EU exports of all pig meat products were up by more than a quarter in the first three months of 2016, compared with a year earlier, according to latest figures from the EU Commission.
All the main categories of export were higher, on the back of strong demand from Asian markets, in particular.
Fresh/frozen pork exports to China more than doubled, while sales to Hong Kong and the Philippines were both up by a third. Japan and the United States both took around 20 per cent more EU pork than in the same period last year.
South Korea was the only major market to take significantly less product this year.
Offal sales to the Asian markets were similarly strong. In addition, China bought substantially more pig fat this year which, along with growth to the Philippines, provided some relief to a part of the market which has been struggling since the Russian ban.
All of the EU’s significant exporters experienced year-on-year growth in third country exports during the first quarter of 2016.
Spain led the way with shipments up by nearly half, while Germany saw a 31 per cent rise and Denmark’s sales were up 7 per cent. It was a similar story among the EU’s mid-ranking exporters, including the UK, which saw third country volumes rise by more than half, the fastest growth of any Member State.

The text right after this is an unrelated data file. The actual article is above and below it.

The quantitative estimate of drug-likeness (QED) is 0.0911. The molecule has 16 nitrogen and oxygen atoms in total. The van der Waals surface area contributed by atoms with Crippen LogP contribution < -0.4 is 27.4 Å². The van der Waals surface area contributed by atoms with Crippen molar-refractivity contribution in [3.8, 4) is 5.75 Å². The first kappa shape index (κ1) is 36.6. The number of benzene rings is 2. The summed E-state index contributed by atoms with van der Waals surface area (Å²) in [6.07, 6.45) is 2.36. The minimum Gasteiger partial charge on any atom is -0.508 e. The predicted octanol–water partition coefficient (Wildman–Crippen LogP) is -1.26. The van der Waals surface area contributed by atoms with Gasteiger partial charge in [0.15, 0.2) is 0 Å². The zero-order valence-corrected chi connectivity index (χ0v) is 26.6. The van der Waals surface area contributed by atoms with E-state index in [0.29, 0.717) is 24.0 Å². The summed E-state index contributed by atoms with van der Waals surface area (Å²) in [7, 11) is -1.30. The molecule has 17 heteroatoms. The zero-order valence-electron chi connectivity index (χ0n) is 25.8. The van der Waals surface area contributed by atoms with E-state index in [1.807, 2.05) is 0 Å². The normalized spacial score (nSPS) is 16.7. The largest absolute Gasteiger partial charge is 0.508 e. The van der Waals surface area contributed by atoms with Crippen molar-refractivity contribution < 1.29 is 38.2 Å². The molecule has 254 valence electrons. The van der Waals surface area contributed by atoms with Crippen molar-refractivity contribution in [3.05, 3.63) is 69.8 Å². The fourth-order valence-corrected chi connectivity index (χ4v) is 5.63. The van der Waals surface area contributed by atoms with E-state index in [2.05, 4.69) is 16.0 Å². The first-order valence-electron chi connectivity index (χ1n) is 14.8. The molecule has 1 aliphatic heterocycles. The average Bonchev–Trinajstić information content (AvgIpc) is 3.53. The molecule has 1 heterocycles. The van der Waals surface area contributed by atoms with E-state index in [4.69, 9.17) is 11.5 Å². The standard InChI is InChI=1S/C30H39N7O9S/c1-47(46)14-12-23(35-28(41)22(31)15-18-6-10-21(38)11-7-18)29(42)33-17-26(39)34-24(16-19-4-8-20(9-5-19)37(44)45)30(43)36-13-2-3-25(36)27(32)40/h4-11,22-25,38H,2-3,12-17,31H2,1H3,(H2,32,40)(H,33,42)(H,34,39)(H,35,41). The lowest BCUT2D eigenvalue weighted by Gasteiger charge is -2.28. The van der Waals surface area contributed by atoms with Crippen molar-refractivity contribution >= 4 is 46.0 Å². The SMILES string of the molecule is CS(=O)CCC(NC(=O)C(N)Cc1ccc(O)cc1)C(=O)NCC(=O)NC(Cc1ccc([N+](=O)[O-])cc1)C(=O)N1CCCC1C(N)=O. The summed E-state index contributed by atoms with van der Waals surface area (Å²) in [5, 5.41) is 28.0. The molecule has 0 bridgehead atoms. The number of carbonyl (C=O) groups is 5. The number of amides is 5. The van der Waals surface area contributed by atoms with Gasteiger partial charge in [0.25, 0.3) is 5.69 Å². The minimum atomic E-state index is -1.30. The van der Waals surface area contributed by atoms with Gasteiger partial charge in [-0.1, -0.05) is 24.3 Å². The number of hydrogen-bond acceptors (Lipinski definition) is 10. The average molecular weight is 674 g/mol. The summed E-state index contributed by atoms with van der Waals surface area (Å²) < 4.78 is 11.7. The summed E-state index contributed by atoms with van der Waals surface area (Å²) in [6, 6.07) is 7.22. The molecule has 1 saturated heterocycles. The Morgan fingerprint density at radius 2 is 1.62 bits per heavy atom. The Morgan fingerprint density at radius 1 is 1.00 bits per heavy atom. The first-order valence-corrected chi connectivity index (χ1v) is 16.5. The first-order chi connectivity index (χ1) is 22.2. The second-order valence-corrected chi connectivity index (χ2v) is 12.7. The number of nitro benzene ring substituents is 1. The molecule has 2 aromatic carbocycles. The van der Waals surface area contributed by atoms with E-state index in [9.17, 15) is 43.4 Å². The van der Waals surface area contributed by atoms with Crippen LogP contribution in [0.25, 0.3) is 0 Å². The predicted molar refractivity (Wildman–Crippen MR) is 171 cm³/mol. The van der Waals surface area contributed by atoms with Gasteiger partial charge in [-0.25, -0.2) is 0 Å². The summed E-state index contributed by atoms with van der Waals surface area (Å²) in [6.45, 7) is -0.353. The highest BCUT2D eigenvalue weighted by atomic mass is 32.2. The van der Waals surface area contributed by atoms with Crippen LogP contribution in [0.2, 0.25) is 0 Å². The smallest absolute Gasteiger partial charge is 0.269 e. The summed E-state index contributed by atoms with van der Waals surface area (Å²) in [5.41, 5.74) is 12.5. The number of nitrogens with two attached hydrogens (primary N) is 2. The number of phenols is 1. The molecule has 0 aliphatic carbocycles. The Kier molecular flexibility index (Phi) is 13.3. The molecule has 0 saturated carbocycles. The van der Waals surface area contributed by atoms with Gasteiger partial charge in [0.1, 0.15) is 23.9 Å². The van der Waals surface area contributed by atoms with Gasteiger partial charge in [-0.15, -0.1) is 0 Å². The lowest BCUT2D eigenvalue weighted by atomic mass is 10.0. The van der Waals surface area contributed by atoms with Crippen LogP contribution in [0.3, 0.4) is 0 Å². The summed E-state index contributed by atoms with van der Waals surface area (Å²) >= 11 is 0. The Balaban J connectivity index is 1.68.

The strength of export sales in early 2016 helped to provide some support to the EU pig market at a time when consumer demand for pork was subdued.
More recent reports suggest that export sales have remained strong, meaning that an upturn in domestic demand has tightened the EU market and pushed pig prices higher.
With supplies forecast to reduce later in the year, signs that export demand will remain robust could provide some cautious optimism among EU producers.